I finally found an MMA agent kind enough to post an example of a year with the MMA software in action. It's available at Debt Free Project. His format focuses on the use of the HELOC as the method of savings but follow along and you'll see why the HELOC offers little to no savings at all. Travis offers the same starting point as you see below, $200K borrowed at 6% fixed, for 30 years. Since the family in his example has income of $5,000 but expenses of only $4,000, there's an extra $1,000 available. He uses it to pay down the HELOC, I'll use it only after it's in the checking account to pay towards principal at month's end. Travis' balance after 12 months is $176,319.65, plus $9,167.30 on the HELOC for total debt of $185,486.95. But wait, my balance below is only $185,208.41. I am ahead by $278.54! Is it magic? No, it's common sense. How can you maintain an average HELOC balance of $9,000+ and come out ahead? My $278 is about 3% of $9,000 and that's most of the difference from Travis' HELOC rate and the first mortgage. He seems pleased to have 'cancelled' future interest of $77,524, but that $865 HELOC interest will add up pretty fast. He is also proud to have only 267 payments left on the first mortgage, while still ignoring the $9,135 HELOC. But he's kind enough to remind us that the $3500 MMA fee is not included in his numbers. That's ok, even free, my free spreadsheet beats MMA. He offers that us naysayers claim "that the system just has you transfer all of your discretionary income to your primary mortgage, which one could easily do on their own......in the first year of this example, additional principle payments made to the 1st position mortgage totaled $20,336.90." Well, no. You did take your entire extra $1000 each month, but also borrowed an additional $9,135 on the HELOC. Next he offers "It is important to note that these principle payments to the first mortgage did not come from the client's discretionary income." No? You borrow nearly a full year's discretionary income on HELOC, and use every discretionary cent to pay it down, but it didn't come from there? This is when my understanding of the words 'discretionary' and 'income' seem to fail me. If you would like a copy of the spreadsheet below, so you can change the mortgage numbers and extra payments to see for yourself, please send a note through my blog.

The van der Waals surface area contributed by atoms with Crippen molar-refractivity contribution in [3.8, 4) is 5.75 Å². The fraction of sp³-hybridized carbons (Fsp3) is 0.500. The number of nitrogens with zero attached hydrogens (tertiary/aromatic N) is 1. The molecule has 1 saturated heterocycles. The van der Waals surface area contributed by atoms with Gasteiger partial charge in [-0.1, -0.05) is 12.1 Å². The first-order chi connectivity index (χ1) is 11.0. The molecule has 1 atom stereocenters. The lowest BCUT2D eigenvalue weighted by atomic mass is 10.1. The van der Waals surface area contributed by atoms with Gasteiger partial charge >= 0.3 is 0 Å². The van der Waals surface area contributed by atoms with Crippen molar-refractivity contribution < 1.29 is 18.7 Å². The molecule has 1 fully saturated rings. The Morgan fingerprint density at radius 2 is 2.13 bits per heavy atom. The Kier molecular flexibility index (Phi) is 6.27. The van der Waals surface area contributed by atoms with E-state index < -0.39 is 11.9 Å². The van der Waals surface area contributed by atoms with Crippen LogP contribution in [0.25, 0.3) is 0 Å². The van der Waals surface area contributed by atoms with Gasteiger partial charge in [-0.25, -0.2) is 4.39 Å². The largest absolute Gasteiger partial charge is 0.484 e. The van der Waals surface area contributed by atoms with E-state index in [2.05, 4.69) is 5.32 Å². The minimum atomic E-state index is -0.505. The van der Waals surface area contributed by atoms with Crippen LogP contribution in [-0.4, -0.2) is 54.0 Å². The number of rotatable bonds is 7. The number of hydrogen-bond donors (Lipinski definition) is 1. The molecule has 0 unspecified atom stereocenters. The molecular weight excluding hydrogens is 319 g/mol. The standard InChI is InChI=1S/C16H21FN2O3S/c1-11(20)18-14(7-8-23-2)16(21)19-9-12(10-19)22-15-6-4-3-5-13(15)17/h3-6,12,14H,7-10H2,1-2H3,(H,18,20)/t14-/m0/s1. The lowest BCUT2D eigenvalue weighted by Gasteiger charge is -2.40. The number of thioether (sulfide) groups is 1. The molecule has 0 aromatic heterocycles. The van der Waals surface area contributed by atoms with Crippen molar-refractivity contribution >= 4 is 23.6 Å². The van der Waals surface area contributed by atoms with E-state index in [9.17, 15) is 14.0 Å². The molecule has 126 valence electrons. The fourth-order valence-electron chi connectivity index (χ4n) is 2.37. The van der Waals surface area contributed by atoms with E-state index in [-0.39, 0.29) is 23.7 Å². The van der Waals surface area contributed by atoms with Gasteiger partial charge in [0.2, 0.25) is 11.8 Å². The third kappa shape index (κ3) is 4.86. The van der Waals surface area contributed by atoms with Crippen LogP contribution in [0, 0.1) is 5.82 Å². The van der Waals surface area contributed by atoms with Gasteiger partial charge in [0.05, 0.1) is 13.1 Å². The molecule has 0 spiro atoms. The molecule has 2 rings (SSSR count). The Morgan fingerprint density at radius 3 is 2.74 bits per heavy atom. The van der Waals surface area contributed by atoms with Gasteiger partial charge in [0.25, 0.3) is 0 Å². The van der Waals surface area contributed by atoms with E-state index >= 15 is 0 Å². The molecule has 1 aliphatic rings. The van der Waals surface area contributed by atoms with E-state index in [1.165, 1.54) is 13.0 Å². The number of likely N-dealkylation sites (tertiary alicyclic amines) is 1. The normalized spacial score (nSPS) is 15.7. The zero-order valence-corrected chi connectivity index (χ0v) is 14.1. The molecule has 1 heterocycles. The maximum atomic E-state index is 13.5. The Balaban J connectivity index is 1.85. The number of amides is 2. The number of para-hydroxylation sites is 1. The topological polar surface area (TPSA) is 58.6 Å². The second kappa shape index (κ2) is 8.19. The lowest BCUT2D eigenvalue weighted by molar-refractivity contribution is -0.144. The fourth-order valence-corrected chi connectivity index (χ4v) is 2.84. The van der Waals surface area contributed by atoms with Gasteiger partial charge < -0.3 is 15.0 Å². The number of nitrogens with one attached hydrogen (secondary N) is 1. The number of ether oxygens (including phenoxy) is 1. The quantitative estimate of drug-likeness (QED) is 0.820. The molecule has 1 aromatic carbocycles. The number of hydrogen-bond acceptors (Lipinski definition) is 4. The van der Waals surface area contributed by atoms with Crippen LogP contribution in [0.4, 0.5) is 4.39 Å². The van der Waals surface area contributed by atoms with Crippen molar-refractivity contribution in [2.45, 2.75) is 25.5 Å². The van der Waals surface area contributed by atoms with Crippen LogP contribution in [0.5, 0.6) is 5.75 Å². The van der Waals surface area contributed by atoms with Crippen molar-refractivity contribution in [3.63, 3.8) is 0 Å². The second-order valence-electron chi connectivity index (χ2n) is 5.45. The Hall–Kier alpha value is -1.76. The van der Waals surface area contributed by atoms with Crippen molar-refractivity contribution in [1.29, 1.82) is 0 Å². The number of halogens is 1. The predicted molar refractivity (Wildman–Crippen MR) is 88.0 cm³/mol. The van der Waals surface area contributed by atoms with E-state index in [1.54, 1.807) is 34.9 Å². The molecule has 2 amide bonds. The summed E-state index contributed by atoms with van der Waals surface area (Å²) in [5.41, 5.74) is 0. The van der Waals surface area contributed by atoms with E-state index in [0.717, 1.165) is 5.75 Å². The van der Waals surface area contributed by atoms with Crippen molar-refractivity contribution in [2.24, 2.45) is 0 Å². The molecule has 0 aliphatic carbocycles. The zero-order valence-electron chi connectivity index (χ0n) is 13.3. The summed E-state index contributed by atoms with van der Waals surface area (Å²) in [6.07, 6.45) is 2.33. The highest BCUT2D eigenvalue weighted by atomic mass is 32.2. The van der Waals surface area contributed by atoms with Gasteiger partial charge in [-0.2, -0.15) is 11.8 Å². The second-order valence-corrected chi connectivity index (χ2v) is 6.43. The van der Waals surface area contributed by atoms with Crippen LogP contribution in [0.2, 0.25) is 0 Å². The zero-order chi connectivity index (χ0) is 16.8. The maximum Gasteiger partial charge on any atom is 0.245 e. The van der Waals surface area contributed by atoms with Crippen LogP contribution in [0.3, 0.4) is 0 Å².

One minor note  I use two calculations to figure out total cancelled interest. Due to rounding errors within excel, the numbers diverge by a tiny fraction. At 12 months, you can see the error is 66 cents. If extended to 60 months, the error is only 25 cents. It doesn't worsen, it narrows. I offer this lest some kind soul see this slight difference and cry 'foul'. I'm sure for your $3500, you can be sure to be behind by a precise $278.54 and not worry about these errors. (Scroll down, please)
JOE